Two sides of the story: EU-Taxonomy

In a monthly correspondence, Caspar Snijders and Ruud Hadders - each from their own perspective - highlight a topical issue.

Ruud Hadders

Ruud Hadders
Responsible Investment Officer - ACTIAM


Dear Caspar,

The European Commission presented its action plan for financing sustainable growth in March 2018. A major element of the plan is to encourage financial institutions to finance the transition to a climate-neutral economy.

The EU has drafted a taxonomy regulation to help investors identify investments that contribute to this goal. The taxonomy is a classification framework that seeks to define the environmental impact of economic activities. In essence, it ensures consistency in determining what can be classified as a sustainable activity.

However, various parties have criticised the proposed taxonomy. For example, green bond issuers are critical of the fact that only a very small fraction, less than 1%, of all real estate qualifies as sustainable.

“The taxonomy will make the market for sustainable investments more transparent, reliable and stronger.”


Parties at the other end of the spectrum argue that the taxonomy's definition of what is sustainable is actually not strict enough. For instance, the taxonomy classifies wood and ethanol as sustainable energy sources, even though their combustion releases CO2 and other pollutants.

Of course, there are hooks and eyes to discover with every standard that is introduced. It is therefore important to determine where the balance lies in stimulating innovation in companies and the adoption of the taxonomy by the masses.

EU Taxonomie

Crucial to this is the question to what extent companies that play an important role in the energy transition are encouraged to implement sustainability in their activities. For example, to what extent do energy companies suffer or benefit from being classified as sustainable or not?

In addition, it is important that there is transparency about the way in which the taxonomy develops. By periodically tightening the limits for sustainable economic activities, as has already been announced, companies are encouraged to continue to innovate and operate more and more sustainably.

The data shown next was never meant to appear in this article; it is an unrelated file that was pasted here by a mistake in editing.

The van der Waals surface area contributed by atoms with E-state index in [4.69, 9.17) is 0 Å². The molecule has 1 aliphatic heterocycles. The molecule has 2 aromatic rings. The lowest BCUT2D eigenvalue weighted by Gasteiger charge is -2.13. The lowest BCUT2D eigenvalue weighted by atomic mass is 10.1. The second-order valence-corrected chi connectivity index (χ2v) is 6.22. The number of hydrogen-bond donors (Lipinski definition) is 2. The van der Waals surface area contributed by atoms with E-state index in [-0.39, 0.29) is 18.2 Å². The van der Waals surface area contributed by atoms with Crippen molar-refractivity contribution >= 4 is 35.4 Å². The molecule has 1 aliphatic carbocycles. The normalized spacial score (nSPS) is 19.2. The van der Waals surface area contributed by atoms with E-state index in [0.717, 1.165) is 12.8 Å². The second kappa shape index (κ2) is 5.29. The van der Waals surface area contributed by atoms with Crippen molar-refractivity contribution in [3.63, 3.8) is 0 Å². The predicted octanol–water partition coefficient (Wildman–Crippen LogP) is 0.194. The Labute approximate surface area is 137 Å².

For the time being, taxonomy therefore appears to be making an important contribution in theory to the realization of the objectives of the European Green Deal. The taxonomy will make the market for sustainable investments more transparent, reliable and stronger.

The taxonomy’s scope is also wide-ranging, given that non-European parties that cooperate with EU investors may also have to satisfy the requirements of the regulation.
But what is your view of these developments, as a portfolio manager? Will they help you to decide what a sustainable investment is and why this is also relevant from a financial point of view?

Regards, Ruud



Caspar Snijders

Caspar Snijders
Portfolio Manager Equities - ACTIAM


Hi Ruud,

Given the debate about the differences in data providers' ESG scores, the desire to establish a uniform sustainability framework is indeed a step in the right direction. In theory, uniformity will make it easier to compare apples with apples.

Specifically, there are differences between companies that provide ESG data (each company has its own considerations and frameworks) and whilst that is obviously a company’s unique selling point, the data differences are considerable. So, as an investor you're still highly dependent on the wisdom of a particular data provider and the choices it makes. The taxonomy determines what is and, specifically, what is not sustainable. At first sight, that makes it easier for investors: it rules out any debate about whether a company is sustainable or not, irrespective of which data provider is used.